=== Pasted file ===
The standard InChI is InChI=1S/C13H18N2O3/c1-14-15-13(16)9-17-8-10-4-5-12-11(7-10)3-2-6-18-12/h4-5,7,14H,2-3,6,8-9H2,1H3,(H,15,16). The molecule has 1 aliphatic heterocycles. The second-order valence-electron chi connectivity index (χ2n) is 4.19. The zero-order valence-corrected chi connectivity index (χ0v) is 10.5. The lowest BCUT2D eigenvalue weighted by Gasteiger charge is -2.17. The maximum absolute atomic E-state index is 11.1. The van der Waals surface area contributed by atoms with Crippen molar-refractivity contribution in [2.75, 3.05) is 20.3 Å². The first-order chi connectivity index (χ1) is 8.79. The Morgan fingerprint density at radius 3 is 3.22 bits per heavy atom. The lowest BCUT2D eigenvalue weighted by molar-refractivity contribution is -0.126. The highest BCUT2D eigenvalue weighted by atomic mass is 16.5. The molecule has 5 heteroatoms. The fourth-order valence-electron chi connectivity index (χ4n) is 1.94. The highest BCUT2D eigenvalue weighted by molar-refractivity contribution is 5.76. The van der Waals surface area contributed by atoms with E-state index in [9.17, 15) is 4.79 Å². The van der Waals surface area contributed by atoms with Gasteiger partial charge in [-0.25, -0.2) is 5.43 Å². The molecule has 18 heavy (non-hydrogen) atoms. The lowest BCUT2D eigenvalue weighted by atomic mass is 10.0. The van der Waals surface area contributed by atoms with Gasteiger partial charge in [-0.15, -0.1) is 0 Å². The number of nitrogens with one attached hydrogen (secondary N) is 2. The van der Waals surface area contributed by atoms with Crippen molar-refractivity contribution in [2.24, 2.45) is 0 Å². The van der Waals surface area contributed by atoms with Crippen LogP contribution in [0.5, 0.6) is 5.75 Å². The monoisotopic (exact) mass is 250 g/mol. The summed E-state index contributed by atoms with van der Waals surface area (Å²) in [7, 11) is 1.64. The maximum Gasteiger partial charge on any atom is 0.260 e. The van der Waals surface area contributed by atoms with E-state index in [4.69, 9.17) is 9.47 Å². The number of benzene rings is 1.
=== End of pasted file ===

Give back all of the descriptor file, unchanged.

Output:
The standard InChI is InChI=1S/C13H18N2O3/c1-14-15-13(16)9-17-8-10-4-5-12-11(7-10)3-2-6-18-12/h4-5,7,14H,2-3,6,8-9H2,1H3,(H,15,16). The molecule has 1 aliphatic heterocycles. The second-order valence-electron chi connectivity index (χ2n) is 4.19. The zero-order valence-corrected chi connectivity index (χ0v) is 10.5. The lowest BCUT2D eigenvalue weighted by Gasteiger charge is -2.17. The maximum absolute atomic E-state index is 11.1. The van der Waals surface area contributed by atoms with Crippen molar-refractivity contribution in [2.75, 3.05) is 20.3 Å². The first-order chi connectivity index (χ1) is 8.79. The Morgan fingerprint density at radius 3 is 3.22 bits per heavy atom. The lowest BCUT2D eigenvalue weighted by molar-refractivity contribution is -0.126. The highest BCUT2D eigenvalue weighted by atomic mass is 16.5. The molecule has 5 heteroatoms. The fourth-order valence-electron chi connectivity index (χ4n) is 1.94. The highest BCUT2D eigenvalue weighted by molar-refractivity contribution is 5.76. The van der Waals surface area contributed by atoms with E-state index in [9.17, 15) is 4.79 Å². The van der Waals surface area contributed by atoms with Gasteiger partial charge in [-0.25, -0.2) is 5.43 Å². The molecule has 18 heavy (non-hydrogen) atoms. The lowest BCUT2D eigenvalue weighted by atomic mass is 10.0. The van der Waals surface area contributed by atoms with Gasteiger partial charge in [-0.15, -0.1) is 0 Å². The number of nitrogens with one attached hydrogen (secondary N) is 2. The van der Waals surface area contributed by atoms with Crippen molar-refractivity contribution in [2.24, 2.45) is 0 Å². The van der Waals surface area contributed by atoms with Crippen LogP contribution in [0.5, 0.6) is 5.75 Å². The monoisotopic (exact) mass is 250 g/mol. The summed E-state index contributed by atoms with van der Waals surface area (Å²) in [7, 11) is 1.64. The maximum Gasteiger partial charge on any atom is 0.260 e. The van der Waals surface area contributed by atoms with E-state index in [4.69, 9.17) is 9.47 Å². The number of benzene rings is 1.